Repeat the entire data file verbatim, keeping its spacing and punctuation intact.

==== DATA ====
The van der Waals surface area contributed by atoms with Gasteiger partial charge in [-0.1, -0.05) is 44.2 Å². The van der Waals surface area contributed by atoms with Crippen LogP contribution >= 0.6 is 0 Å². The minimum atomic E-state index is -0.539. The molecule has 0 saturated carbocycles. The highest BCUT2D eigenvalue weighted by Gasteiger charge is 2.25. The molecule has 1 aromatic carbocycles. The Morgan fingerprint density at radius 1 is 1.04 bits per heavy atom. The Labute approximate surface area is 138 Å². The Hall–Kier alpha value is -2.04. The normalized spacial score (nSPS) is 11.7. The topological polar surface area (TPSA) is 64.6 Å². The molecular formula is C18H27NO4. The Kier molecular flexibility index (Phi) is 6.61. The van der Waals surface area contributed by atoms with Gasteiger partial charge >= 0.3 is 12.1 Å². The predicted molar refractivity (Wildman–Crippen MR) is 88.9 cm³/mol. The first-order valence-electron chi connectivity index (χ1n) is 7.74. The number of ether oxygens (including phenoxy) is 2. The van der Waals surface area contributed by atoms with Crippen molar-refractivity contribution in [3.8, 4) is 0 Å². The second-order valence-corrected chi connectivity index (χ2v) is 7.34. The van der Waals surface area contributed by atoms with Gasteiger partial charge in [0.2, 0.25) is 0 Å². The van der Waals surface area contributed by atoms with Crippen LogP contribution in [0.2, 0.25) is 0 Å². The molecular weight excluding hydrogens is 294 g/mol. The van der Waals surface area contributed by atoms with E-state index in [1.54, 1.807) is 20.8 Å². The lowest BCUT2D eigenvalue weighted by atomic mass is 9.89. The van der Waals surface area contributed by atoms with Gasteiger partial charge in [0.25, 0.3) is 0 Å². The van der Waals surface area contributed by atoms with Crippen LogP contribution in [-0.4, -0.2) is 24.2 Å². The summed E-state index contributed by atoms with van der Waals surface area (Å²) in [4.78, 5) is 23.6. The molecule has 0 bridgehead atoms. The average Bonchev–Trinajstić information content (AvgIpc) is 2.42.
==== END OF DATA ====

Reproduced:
The van der Waals surface area contributed by atoms with Gasteiger partial charge in [-0.1, -0.05) is 44.2 Å². The van der Waals surface area contributed by atoms with Crippen LogP contribution >= 0.6 is 0 Å². The minimum atomic E-state index is -0.539. The molecule has 0 saturated carbocycles. The highest BCUT2D eigenvalue weighted by Gasteiger charge is 2.25. The molecule has 1 aromatic carbocycles. The Morgan fingerprint density at radius 1 is 1.04 bits per heavy atom. The Labute approximate surface area is 138 Å². The Hall–Kier alpha value is -2.04. The normalized spacial score (nSPS) is 11.7. The topological polar surface area (TPSA) is 64.6 Å². The molecular formula is C18H27NO4. The Kier molecular flexibility index (Phi) is 6.61. The van der Waals surface area contributed by atoms with Gasteiger partial charge >= 0.3 is 12.1 Å². The predicted molar refractivity (Wildman–Crippen MR) is 88.9 cm³/mol. The first-order valence-electron chi connectivity index (χ1n) is 7.74. The number of ether oxygens (including phenoxy) is 2. The van der Waals surface area contributed by atoms with Crippen molar-refractivity contribution in [3.8, 4) is 0 Å². The second-order valence-corrected chi connectivity index (χ2v) is 7.34. The van der Waals surface area contributed by atoms with Gasteiger partial charge in [0.2, 0.25) is 0 Å². The van der Waals surface area contributed by atoms with Crippen LogP contribution in [0.2, 0.25) is 0 Å². The molecular weight excluding hydrogens is 294 g/mol. The van der Waals surface area contributed by atoms with E-state index in [1.54, 1.807) is 20.8 Å². The lowest BCUT2D eigenvalue weighted by atomic mass is 9.89. The van der Waals surface area contributed by atoms with Gasteiger partial charge in [0.25, 0.3) is 0 Å². The van der Waals surface area contributed by atoms with Crippen LogP contribution in [-0.4, -0.2) is 24.2 Å². The summed E-state index contributed by atoms with van der Waals surface area (Å²) in [4.78, 5) is 23.6. The molecule has 0 bridgehead atoms. The average Bonchev–Trinajstić information content (AvgIpc) is 2.42.